In popular culture, it is imagined that, during a slave rebellion of the first century B.C., slaves who were urged to turn over their leader Spartacus declared, one after another, "I am Spartacus!"
In most of the small towns in which I have served as pastor, we know the expectation. The pastors of the churches, Protestant and Catholic, come together once a month, usually over breakfast.
Religious freedom is very much on our minds as we American Catholics ponder the history through which this human right has come to be recognized. We must, of course, reach back beyond American history and remember the practice and the principles of the Catholic Church in addressing religious truth and the disposition of human beings before that truth.
This publication and many others will, in the months to come, be carrying a number of discussions about the meaning of the Second Vatican Council, which Blessed John XXIII opened on Oct. 11, 1962. These discussions may often seem to be shrouded in very technical theological language. Members of the church need clear explanations of what Vatican II did and why it matters.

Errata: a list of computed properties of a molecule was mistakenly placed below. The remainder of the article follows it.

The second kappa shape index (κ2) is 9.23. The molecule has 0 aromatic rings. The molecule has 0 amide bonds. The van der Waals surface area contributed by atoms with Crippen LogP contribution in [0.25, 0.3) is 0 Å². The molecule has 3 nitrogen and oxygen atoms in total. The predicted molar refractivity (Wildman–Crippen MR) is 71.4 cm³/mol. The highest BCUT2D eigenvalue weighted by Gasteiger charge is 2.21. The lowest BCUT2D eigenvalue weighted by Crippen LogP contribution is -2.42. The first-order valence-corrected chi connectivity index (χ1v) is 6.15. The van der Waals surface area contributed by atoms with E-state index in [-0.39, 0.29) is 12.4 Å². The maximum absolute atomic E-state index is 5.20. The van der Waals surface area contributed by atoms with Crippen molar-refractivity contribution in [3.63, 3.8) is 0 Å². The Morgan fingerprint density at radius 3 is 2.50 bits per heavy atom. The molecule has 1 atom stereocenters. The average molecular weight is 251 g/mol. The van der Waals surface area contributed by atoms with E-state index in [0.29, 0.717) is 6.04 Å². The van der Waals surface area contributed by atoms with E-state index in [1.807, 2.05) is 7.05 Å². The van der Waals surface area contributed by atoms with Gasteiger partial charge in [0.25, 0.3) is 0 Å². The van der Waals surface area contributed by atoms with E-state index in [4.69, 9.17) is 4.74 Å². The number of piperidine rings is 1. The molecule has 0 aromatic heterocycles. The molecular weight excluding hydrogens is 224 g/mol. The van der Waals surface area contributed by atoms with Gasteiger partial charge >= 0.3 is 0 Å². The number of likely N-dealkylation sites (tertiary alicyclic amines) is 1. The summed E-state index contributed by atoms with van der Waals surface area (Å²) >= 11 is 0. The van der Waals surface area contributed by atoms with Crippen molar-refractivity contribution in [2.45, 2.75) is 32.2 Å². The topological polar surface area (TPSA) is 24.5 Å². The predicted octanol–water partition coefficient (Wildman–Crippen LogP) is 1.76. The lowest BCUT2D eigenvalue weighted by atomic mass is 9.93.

Last month I took part in the National Workshop on Christian Unity, held this year in Oklahoma City. At this annual workshop, the national organizations of United Methodist, ELCA Lutheran, Episcopal, and Catholic ecumenical officers have their own activities along with the events intended for all participants.
It's an inconvenient variation. Easter falls on April 8 this year, but it may fall as early as March 22 or as late as April 25. Why can't this solemnity be more stable in our calendar?
Whenever we engage in reading the entire Bible, we find, in the Old Testament particularly, a theme which we believe is foreign to us. Over and over, we read about various sacrifices which people make as a way of communicating with God.
Abraham Lincoln is noted for having never officially joined a Christian church. First Presbyterian Church in Springfield is known as "Lincoln's Church," and the family had a pew there, but Lincoln himself steered clear of official affiliation with a church.